Woodworking Philosophy

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Blog entry by madcomsci posted 07-14-2014 01:43 AM 1158 reads 0 times favorited 5 comments Add to Favorites Watch

Any philosophy begins with axioms, ideas that are simple enough that you can build upon them without wasting time and starting over. Figuring out your axioms is easy, and only requires thinking through those ideas you are least likely to change your mind about. My first axiom is that my choices have value. I do things to wood that make them more valuable than simple pieces of wood. Otherwise, what is the point? If a stack of boards in your living room will fetch more value than something you’ve built, you have the wrong calling. In fact, you’re better off leaving them at the store if that is the case.

When I was involved in real estate, there was the idea of the highest and best use. You don’t build skyscrapers in the middle of nowhere, and you don’t tear down a luxury apartment building to make room for a community garden. This idea holds weight because doing the wrong thing has a greater cost, and offers less reward. A similar approach might apply to wood. Nobody gets excited about how much particleboard they could create grinding up exotic hardwoods. I save my best pieces of wood for my most special projects, and you probably do also.

This idea has its limits, as I’m not about to slice a great board into veneer and cover some plywood, even if it produces the most value. This reminds me of the trend with baseball cards in recent years to add thin slices of memorabilia such as bats and game-worn uniforms to create artificial keepsakes. I completely support the effort to make as much money as possible, and my only exception is how much gullibility I can stand among those who might enjoy my work. Is there a market for thin shavings from vintage musical instruments? I’ll let someone else find out.

Overall, I don’t see the value in preserving what something used to be as part of a new thing. I’ve seen chairs made of skateboards, and skateboards made of chairs. Some folks have a weak definition of creativity I guess. My first piece of stereo equipment I purchased decades ago has a big round sticker clearly indicating its “simulated walnut grain finish”. I have yet to determine whether it is a statement of quality, or a disclaimer. I think the absence of a sticker would have been a more effective statement of quality, but even our modern giants of technology haven’t figured this out.

Fellow woodworkers, we add value. We also live in a world that doesn’t recognize quality. Kids with 3D printers call themselves “makers” and consider themselves your peers. I don’t try to understand this warped idea of quality, but we are all forced to be a part of it. My stereo proudly proclaims its fakeness when a real wood finish would have carried a trivial cost. Baseball card enthusiasts will degrade value because of flaws in cardboard attached to a destroyed piece of wood that was once a baseball bat. Will a future generation pay a premium for the vintage or retro charm associated with cheap mass-produced furniture? There will be no shortage of idiots.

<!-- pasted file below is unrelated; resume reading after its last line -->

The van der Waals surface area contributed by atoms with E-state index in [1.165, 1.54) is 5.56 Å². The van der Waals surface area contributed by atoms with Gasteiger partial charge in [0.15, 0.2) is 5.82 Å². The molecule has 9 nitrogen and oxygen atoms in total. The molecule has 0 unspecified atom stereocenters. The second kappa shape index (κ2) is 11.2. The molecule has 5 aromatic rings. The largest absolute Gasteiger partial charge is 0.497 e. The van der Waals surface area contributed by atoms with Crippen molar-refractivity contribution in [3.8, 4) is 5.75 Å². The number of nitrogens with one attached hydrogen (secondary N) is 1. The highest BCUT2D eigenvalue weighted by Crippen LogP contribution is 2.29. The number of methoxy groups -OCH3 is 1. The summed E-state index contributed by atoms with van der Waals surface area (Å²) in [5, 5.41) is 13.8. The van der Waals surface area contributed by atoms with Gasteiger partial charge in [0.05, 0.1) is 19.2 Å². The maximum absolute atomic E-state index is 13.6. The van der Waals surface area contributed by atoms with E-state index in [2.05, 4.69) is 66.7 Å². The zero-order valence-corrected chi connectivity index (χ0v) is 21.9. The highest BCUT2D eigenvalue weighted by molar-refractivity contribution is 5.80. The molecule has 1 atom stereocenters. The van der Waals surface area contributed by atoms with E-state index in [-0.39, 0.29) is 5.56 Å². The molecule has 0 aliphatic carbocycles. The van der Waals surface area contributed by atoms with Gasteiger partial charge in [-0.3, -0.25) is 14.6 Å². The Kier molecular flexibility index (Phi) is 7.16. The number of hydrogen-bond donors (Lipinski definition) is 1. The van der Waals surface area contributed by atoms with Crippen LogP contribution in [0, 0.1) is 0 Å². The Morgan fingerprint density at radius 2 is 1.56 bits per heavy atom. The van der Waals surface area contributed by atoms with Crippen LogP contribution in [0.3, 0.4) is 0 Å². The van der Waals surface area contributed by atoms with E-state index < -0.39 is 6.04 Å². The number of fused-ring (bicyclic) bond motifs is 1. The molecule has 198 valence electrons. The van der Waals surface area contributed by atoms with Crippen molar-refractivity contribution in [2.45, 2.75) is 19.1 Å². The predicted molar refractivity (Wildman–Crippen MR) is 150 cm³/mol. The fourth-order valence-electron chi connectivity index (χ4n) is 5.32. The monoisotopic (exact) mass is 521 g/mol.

5 comments so far

View Paul Maurer's profile

Paul Maurer

162 posts in 1491 days

#1 posted 07-14-2014 03:07 AM

There will be no shortage of idiots.

Sad but likely true.

-- Psalm 62: 11 Once God has spoken; twice have I heard this: that power belongs to God, 12 and steadfast love belongs to you, O Lord. For you repay to all according to their work

View pintodeluxe's profile


5596 posts in 2750 days

#2 posted 07-14-2014 04:18 AM


-- Willie, Washington "If You Choose Not To Decide, You Still Have Made a Choice" - Rush

View Woodbutchery's profile


375 posts in 3522 days

#3 posted 07-14-2014 11:42 AM

What it comes down to is the basic shift away from valuing craftsmanship, especially in the U.S.

-- Making scrap with zen-like precision - Woodbutchery

View TheJBitt's profile


34 posts in 1894 days

#4 posted 07-14-2014 02:27 PM

I think your problem is in comparing a woodworker to a mass production industry. There are completely separate goals and completely separate target audiences.

Also, have you ever taken a look at some of the stuff kids have made with a 3D printer? Just because they didn’t use a chisel and a hunk of bubinga doesn’t mean that it lacks creativity.

-- I make great sawdust. -Jon in Warsaw, IN

View madcomsci's profile


5 posts in 1350 days

#5 posted 07-14-2014 03:22 PM

I think your problem is in comparing a woodworker to a mass production industry. There are completely separate goals and completely separate target audiences.

Also, have you ever taken a look at some of the stuff kids have made with a 3D printer? Just because they didn t use a chisel and a hunk of bubinga doesn t mean that it lacks creativity.

- theJbitt

I have an axiom, a rule I live by, that my choices must have value. If you are upset about the basic foundations of someone else’s philosophy, you are probably mentally ill. What is the alternative, really? Should I change my carefully considered ideas because among the hundreds of people that read them, you think I have a problem?

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